“Does it hurt?” asked the Rabbit.
“Sometimes,” said the Skin Horse, for he was always truthful. “When you are Real you don’t mind being hurt.”
“Does it happen all at once, like being wound up,” he asked, “or bit by bit?”
“It doesn’t happen all at once,” said the Skin Horse. “You become. It takes a long time. That’s why it doesn’t happen often to people who break easily, or have sharp edges, or who have to be carefully kept. Generally, by the time you are Real, most of your hair has been loved off, and your eyes drop out and you get loose in the joints and very shabby. But these things don’t matter at all, because once you are Real you can’t be ugly, except to people who don’t understand.”
— The Velveteen Rabbit (or How Toys Become Real) by Margery Williams, 1922
"You’d better get busy, though, buddy. The goddam sands run out on you every time you turn around. I know what I’m talking about. You’re lucky if you get time to sneeze in this goddam phenomenal world."
J.D. Salinger, ‘Zooey’, Franny and Zooey
The Hours 2002 dir. Stephen Daldry
"My life has been stolen from me. I’m living in a town I have no wish to live in… I’m living a life I have no wish to live… How did this happen?"
"I take it you want to be a poet…well then you must work. Spots of brilliance is not enough. I’ve been the whole trip myself. It wasn’t until I learned to work my guts out that a true poem came into being. Get to work, man, and let the publishing come in its own time even if it’s 15 years from now. No matter. Fight for the poem. Put your energy into it. Force discipline upon madness. You can do it. I did it. Why not you? Guard yourself from the easy thing. Push for the stars, or, at least, go back and push one poem all the way up there. And then another."
"It seems that a profound, impartial, and absolutely just opinion of our fellow-creatures is utterly unknown. Either we are men, or we are women. Either we are cold, or we are sentimental. Either we are young, or growing old. In any case life is but a procession of shadows, and God knows why it is that we embrace them so eagerly, and see them depart with such anguish, being shadows. And why, if this- and much more than this is true, why are we yet surprised in the window corner by a sudden vision that the young man in the chair is of all things in the world the most real, the most solid, the best known to us- why indeed? For the moment after we know nothing about him.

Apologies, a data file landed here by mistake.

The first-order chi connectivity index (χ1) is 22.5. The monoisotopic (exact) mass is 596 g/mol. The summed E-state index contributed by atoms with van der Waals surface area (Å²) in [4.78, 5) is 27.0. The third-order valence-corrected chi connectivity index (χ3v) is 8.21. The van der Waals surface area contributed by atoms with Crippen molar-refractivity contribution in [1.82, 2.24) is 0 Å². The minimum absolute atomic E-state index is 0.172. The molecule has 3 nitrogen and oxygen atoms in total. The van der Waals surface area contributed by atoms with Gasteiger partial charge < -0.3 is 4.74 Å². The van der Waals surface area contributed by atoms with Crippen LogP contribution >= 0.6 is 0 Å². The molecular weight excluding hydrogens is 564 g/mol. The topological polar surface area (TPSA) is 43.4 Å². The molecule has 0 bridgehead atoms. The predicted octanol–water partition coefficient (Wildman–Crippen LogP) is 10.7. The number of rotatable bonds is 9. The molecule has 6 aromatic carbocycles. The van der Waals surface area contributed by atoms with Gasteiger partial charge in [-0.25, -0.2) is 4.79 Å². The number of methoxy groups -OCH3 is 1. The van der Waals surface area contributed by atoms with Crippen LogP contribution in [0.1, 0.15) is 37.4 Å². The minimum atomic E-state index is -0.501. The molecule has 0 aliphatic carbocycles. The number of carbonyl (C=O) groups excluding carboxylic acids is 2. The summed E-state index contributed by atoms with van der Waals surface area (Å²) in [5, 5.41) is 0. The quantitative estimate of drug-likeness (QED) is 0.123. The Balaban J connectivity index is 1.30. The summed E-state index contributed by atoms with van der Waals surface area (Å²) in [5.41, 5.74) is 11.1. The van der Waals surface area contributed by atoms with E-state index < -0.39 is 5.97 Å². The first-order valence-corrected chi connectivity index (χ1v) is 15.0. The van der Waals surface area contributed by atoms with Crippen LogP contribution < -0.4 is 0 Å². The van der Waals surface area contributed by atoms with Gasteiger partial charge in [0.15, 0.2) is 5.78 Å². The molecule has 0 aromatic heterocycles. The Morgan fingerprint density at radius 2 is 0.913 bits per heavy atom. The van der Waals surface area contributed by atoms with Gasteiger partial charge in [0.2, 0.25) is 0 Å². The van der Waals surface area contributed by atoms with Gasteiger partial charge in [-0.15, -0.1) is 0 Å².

Such is the manner of our seeing. Such the conditions of our love."
Virginia Woolf, Jacob’s Room
The laughter died in the air. The sound of it could scarcely have reached any one standing by the Chapel, which stretched along the opposite side of the court. The laughter died out, and only gestures of arms, movements of bodies, could be seen shaping something in the room. Was it an argument? A bet on the boat races? Was it nothing of the sort? What was shaped by the arms and bodies moving in the twilight room?
Meanwhile behind him the shape they had made, whether by argument or not, the spiritual shape, hard yet ephemeral, as of glass compared with the dark stone of the Chapel, was dashed to splinters, young men rising from chairs and sofa corners, buzzing and barging about the room, one driving another against the bedroom door, which giving way, in they fell. Then Jacob was left there, in the shallow arm-chair, alone with Masham? Anderson? Simeon? Oh, it was Simeon. The others had all gone."
Virginia Woolf, Jacob’s Room